You’ll probably never meet a kid with atherosclerosis. But you probably know more than a few who carry the seeds. Risk factors and risk behaviors that grow cardiovascular disease begin in childhood. That’s why the National Heart, Lung, and Blood Institute (NHLBI), recently convened an expert panel and published new Guidelines for Cardiovascular Health and Risk Reduction in Children and Adolescents. The guidelines address the following:
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- Preventing development of risk factors at a young age
- Spotting children with risk factors present
- Tackling risk factors at a young age
The new guidelines include screenings starting with reviewing family history and teaching family healthy behaviors from birth. The focus is on tobacco exposure, diet, overweight and obesity issues, blood pressure and physical activity.
Screening and assessment should continue throughout childhood and includes the recommendation that children have their blood cholesterol levels checked between ages 9 and 11, and again between 17 and 21. And that’s not just a few kids. That is all children. In addition, it is suggested that children who are overweight with other risk factors (such as a family history of heart disease) be tested for diabetes at age 10 or a few years later.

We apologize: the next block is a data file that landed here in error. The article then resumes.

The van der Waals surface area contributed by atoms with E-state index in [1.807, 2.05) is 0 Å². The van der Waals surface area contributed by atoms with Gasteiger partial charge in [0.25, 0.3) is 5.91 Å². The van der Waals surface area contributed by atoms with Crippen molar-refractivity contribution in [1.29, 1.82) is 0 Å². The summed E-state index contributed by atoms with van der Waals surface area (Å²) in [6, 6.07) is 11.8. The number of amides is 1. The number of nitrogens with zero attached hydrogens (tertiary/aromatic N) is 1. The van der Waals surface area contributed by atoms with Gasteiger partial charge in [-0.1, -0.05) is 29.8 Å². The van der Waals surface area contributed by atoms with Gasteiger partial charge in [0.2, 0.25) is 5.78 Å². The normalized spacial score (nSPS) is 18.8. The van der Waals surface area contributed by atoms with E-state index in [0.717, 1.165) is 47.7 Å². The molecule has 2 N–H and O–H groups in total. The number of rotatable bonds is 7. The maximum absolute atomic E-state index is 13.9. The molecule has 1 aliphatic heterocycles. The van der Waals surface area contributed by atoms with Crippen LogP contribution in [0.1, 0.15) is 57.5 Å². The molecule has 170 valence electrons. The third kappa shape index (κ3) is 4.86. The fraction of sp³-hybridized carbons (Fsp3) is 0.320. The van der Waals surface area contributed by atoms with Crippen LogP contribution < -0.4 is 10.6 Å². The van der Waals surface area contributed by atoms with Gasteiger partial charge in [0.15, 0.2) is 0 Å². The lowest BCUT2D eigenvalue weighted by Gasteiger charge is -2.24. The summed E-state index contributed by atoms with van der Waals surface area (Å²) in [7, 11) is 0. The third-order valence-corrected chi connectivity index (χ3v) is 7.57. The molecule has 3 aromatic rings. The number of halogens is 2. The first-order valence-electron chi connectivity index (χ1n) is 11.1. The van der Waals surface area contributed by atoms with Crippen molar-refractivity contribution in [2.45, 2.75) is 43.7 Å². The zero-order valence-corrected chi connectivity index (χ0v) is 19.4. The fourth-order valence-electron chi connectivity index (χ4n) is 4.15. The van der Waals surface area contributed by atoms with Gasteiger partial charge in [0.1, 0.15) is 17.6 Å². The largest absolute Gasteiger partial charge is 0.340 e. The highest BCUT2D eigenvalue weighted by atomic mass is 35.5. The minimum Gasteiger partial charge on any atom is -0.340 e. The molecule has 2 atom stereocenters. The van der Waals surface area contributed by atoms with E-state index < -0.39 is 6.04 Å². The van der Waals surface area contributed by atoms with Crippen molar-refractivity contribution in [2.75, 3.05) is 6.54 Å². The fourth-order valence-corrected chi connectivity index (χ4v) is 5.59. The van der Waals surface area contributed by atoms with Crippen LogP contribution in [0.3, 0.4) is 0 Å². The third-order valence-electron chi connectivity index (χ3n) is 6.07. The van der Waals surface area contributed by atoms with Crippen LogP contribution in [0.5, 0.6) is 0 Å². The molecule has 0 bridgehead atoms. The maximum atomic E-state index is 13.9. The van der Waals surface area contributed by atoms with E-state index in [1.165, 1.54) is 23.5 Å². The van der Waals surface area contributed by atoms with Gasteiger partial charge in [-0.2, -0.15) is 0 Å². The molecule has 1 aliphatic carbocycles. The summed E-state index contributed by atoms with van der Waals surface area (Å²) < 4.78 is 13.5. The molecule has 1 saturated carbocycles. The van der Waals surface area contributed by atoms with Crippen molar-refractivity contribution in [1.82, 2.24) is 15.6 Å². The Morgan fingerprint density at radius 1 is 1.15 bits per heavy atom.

In 2001, Cleveland Clinic cardiologist E. Murat Tuzcu, MD, led a study that involved 260 heart transplant patients; the age of the donors in these transplantation cases ranged in age from 13 to 55 years. These observations allowed them to measure the prevalence of atherosclerotic plaques in their coronary arteries. Using intravascular ultrasound imaging, they discovered that in some patients coronary atherosclerosis begins at a young age, that lesions are present in one of every six asymptomatic teenagers and this prevalence increases as one ages.
“Heart disease starts in our children,” says Stanley Hazen, MD, PhD, head of Preventive Cardiology at Cleveland Clinic. “Prevention should, and needs to, start with our children. I enthusiastically endorse the recommendations for wider screening and prevention efforts.”
[The guidelines include a great table that outlines the cardiovascular screening schedule from birth to 21 years.]